Over the coming months, the team churned out a slew of additional features, such as the ability to follow other users or by introducing a discovery section. In the meantime, CEO Camp was also involved in the founding of Uber (together with its ominous CEO Travis Kalanick), which he headed up as chairman.

By May 2010, StumbleUpon managed to cross the 10 million registered users mark. It also became the second-biggest referrer of social media traffic after Facebook while having managed to surpass platforms like Twitter, YouTube, Reddit, Myspace, or Digg.

The platform’s growth even allowed it to snatch up Anthony Napolitano and Oliver Hsiang, two executives at Google, in June. Two months later, StumbleUpon released its first-ever mobile app for Android and iOS (after introducing an iPad app back in April).

At the turn of 2011, boosted by the growth it experienced from the release of its app, StumbleUpon even managed to surpass Facebook when it comes to social media referral traffic. The platform was responsible for over 40 percent of all social media traffic.

The continuous growth was rewarded with yet another round of funding in March 2011. Its previous backers, such as Accel and Sherpalo Ventures, poured in another $17 million into the company.

Throughout 2011, on the backbone of even more released features, StumbleUpon continued to grow like gangbusters. However, in September, the company also made the controversial decision to shut down some of its beloved features, including groups or HTML blogging.

The mobile app alone managed to grow by over 800 percent, propelling the platform to over 20 million users. In early 2012, the team also completely redesigned the StumbleUpon website by making it more visually appealing and faster to load.

It also hired Teal Newland, its first-ever VP of Sales, in April. This was a clear sign that the company had matured and was ready to shift its focus from user growth towards revenue generation. Unfortunately, things would soon take a turn for the worst.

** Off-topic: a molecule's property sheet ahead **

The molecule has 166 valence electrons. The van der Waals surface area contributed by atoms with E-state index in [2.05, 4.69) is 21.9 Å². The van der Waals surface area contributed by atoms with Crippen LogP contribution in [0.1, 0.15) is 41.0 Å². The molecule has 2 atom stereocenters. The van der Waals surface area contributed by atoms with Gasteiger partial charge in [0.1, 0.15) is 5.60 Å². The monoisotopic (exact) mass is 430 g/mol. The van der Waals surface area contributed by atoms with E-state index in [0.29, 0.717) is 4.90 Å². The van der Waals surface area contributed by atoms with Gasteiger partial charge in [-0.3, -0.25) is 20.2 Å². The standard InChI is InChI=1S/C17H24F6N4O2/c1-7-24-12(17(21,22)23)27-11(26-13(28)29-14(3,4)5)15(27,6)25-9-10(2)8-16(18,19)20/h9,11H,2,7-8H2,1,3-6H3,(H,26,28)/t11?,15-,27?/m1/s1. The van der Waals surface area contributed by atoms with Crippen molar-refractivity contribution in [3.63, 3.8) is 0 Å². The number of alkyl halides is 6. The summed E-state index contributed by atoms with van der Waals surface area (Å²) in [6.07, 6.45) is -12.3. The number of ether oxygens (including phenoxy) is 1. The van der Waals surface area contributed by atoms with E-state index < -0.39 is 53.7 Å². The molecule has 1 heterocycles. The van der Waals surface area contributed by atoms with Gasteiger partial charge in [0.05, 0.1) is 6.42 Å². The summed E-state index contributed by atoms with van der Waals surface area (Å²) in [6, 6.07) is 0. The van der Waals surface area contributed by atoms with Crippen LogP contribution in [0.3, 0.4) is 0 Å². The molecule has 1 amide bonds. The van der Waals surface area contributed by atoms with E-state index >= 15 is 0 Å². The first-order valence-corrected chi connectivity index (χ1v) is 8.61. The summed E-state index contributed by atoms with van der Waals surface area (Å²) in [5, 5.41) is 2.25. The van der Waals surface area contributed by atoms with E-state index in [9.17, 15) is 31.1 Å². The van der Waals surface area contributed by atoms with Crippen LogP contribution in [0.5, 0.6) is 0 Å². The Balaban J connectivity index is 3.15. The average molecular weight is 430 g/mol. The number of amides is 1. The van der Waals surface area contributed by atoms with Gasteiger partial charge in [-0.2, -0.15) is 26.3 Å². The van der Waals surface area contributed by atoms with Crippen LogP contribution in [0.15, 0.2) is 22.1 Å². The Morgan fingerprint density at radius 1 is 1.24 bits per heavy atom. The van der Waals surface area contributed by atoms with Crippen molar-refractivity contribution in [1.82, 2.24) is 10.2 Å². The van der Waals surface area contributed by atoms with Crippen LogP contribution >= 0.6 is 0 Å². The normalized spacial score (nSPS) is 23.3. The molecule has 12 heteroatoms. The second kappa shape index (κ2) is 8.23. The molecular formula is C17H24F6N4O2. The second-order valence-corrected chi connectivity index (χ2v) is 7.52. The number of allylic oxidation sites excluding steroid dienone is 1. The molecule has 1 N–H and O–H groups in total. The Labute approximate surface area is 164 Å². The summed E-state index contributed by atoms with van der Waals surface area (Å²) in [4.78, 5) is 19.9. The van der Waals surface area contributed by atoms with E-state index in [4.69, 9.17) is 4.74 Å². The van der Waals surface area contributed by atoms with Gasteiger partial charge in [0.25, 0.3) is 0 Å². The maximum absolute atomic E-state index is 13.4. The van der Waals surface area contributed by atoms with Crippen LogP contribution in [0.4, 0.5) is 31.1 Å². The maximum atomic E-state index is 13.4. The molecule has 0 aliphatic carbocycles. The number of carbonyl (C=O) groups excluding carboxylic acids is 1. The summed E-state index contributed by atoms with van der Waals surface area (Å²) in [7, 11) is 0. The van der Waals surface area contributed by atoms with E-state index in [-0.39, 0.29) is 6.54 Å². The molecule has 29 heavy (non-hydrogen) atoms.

In May, CEO and co-founder Garrett Camp stepped down from his role. He eventually launched Expa, an incubator of new startup ideas. A month later, the company put ‘Channels’, a feature that would enable users to follow celebrities and (media) companies, on hold.

In September, the company yet again completely redesigned its platform to appear more Pinterest-like (Pinterest itself had previously surpassed StumbleUpon in referral traffic). Despite its best efforts, competition finally caught up with StumbleUpon. By the end of 2012, its traffic had dipped by over 50 percent.

As a result, StumbleUpon laid off 30 percent of its staff (from 110 to 75) in January 2013. The company itself was still being led by CFO and interim CEO Mark Bartels. Other key executives, such as long-time Chief Product Officer Cody Simms also decided to leave the company.

In order to stop the bleeding and reignite, StumbleUpon made its first-ever acquisition in September 2013. It purchased 5by, a mobile video recommendation platform for Android and iOS, for an undisclosed amount. The 5by app was unveiled a few months later (in January 2014).

Yet again, StumbleUpon was completely redesigned during the summer of 2014 in an attempt to boost its mobile presence. However, the speed at which new features were rolled out became reminiscent of its eBay days. It even relaunched the 5by app as a chat platform in October.